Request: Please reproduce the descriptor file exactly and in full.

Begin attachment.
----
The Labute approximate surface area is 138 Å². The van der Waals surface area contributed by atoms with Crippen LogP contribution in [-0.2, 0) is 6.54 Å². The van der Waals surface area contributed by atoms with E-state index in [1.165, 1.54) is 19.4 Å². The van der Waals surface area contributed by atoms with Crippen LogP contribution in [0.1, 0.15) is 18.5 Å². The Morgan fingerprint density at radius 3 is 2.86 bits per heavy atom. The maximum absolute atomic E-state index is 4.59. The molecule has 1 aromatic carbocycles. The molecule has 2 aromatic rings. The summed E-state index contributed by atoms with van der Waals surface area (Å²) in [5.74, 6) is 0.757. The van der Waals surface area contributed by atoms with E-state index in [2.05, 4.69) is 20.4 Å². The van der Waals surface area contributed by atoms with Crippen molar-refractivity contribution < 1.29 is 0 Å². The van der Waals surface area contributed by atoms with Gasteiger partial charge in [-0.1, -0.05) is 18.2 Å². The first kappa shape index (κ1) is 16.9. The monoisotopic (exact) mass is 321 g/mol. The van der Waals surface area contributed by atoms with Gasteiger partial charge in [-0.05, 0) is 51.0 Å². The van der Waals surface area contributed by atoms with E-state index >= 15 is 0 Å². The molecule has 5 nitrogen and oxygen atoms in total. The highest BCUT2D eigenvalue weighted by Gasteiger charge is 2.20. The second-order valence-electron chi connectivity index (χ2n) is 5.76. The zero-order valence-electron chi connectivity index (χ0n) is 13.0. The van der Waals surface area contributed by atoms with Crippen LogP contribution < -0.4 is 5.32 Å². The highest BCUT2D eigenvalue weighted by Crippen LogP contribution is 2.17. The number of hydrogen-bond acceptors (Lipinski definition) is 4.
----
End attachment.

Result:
The Labute approximate surface area is 138 Å². The van der Waals surface area contributed by atoms with Crippen LogP contribution in [-0.2, 0) is 6.54 Å². The van der Waals surface area contributed by atoms with E-state index in [1.165, 1.54) is 19.4 Å². The van der Waals surface area contributed by atoms with Crippen LogP contribution in [0.1, 0.15) is 18.5 Å². The Morgan fingerprint density at radius 3 is 2.86 bits per heavy atom. The maximum absolute atomic E-state index is 4.59. The molecule has 1 aromatic carbocycles. The molecule has 2 aromatic rings. The summed E-state index contributed by atoms with van der Waals surface area (Å²) in [5.74, 6) is 0.757. The van der Waals surface area contributed by atoms with E-state index in [2.05, 4.69) is 20.4 Å². The van der Waals surface area contributed by atoms with Crippen molar-refractivity contribution < 1.29 is 0 Å². The van der Waals surface area contributed by atoms with Gasteiger partial charge in [-0.1, -0.05) is 18.2 Å². The first kappa shape index (κ1) is 16.9. The monoisotopic (exact) mass is 321 g/mol. The van der Waals surface area contributed by atoms with Gasteiger partial charge in [-0.05, 0) is 51.0 Å². The van der Waals surface area contributed by atoms with E-state index >= 15 is 0 Å². The molecule has 5 nitrogen and oxygen atoms in total. The highest BCUT2D eigenvalue weighted by Gasteiger charge is 2.20. The second-order valence-electron chi connectivity index (χ2n) is 5.76. The zero-order valence-electron chi connectivity index (χ0n) is 13.0. The van der Waals surface area contributed by atoms with Crippen LogP contribution < -0.4 is 5.32 Å². The highest BCUT2D eigenvalue weighted by Crippen LogP contribution is 2.17. The number of hydrogen-bond acceptors (Lipinski definition) is 4.